Knight Center
Knight Center


Ecuadorian government shelves the dissolution process against NGO Fundamedios, but sends a "last warning"

The dissolution process against the Andean Foundation for Media Observation & Study, also known as Fundamedios, was shelved following notification from the National Communications Secretariat (Secom) to the NGO, Fundamedios reported on its Twitter account on Sept. 25.

"Thank you for all of your support and solidarity. Notification that the process against Fundamedios is shelved," the organization published in its account.

According to the notification, Secom ensures that it made this decision accepting a request made to it by the Ombudsman of the country. However, in the same communication, it confirmed violations it said Fundamedios had committed and made a “final warning” for the organization to adhere to its statutes. That is, to avoid "raising unfounded alarms, for the sole purpose of affecting the prestige of Ecuador and its institutions [...]".

In this notice, the Secom also rejected "vigorously, the abuse of the right to defense exercised" by Fundamedios "using inappropriate and offensive terms against public servants and institutions of the Ecuadorian state."

On September 8, Secom informed Fundamedios that it had begun the process of dissolution on the grounds that the NGO had not met the current statute that prohibits it, as a social organization, to exercise political activities.

At the time, César Ricaurte, executive director of Fundamedios, described the accusation as "absurd" and said: "it seems that for Secom political journalism equals partisan politics,” reported newspaper El Comercio.

Therefore, on September 14, Fundamedios announced their right to resistance. In fact, Fundamedios created the blog Fundamedios in resistance! (Fundamedios ¡en resistencia!) in which it published the “day-to-day chronicles of the NGO following Secom’s notification.”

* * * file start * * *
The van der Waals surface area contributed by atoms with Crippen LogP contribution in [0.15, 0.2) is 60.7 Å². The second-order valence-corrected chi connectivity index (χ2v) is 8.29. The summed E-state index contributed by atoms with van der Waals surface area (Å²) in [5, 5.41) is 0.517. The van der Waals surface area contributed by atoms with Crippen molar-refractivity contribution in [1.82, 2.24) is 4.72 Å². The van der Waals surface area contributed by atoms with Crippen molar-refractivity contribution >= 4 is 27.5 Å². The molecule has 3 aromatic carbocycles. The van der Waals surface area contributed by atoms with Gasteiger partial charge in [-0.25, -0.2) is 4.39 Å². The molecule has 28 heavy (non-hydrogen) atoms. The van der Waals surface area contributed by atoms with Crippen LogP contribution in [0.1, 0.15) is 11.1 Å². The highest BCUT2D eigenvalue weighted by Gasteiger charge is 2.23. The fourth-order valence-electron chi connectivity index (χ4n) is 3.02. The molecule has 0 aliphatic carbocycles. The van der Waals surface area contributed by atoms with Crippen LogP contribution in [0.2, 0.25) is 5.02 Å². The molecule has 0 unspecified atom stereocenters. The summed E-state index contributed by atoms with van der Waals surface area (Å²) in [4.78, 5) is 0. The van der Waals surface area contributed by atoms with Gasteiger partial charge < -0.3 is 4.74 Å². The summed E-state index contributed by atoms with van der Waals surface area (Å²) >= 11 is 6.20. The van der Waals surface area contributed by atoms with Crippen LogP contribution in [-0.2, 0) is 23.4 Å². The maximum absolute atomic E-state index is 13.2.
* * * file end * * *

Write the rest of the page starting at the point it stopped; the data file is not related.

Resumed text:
The news of the beginning of the dissolution generated a wave of rejection by national and international organizations, which did not hesitate to describe the process as one motivated by political causes.

This was expressed, for example, by Carlos Ponce, program director for Latin America and the Caribbean for Freedom House; and Carlos Lauría, senior program coordinator for the Americas of the Committee to Protect Journalists.

On 15 September, an international forum of journalists and defenders of freedom of expression committed to a plan of action to address the challenges facing freedom of expression in Ecuador. The action plan addresses the specific case of the dissolution of Fundamedios.

The NGO has become one of the few voices in the country that monitors freedom of expression, or as expressed by journalist Martín Pallares, to the Knight Center, "a center to protect journalists.”

Fundamedios, which began in 2006, said it began one of its "fundamental tasks" to monitor freedom of expression in Ecuador after the government started using a discourse hostile to the work of the media.

This was not the first case against Fundamedios. In fact, the organization has a section in their site exclusively dedicated to detailing the actions of the government against it.

On January 16, 2014, Secom notified the NGO that it had been transferred under its control, and the next day asked for all of its financial information, according to Fundamedios.

On June 24, 2015, Secom sent an official letter in which it spoke of a possible dissolution after asserting that the NGO was deviating from its stated objectives.


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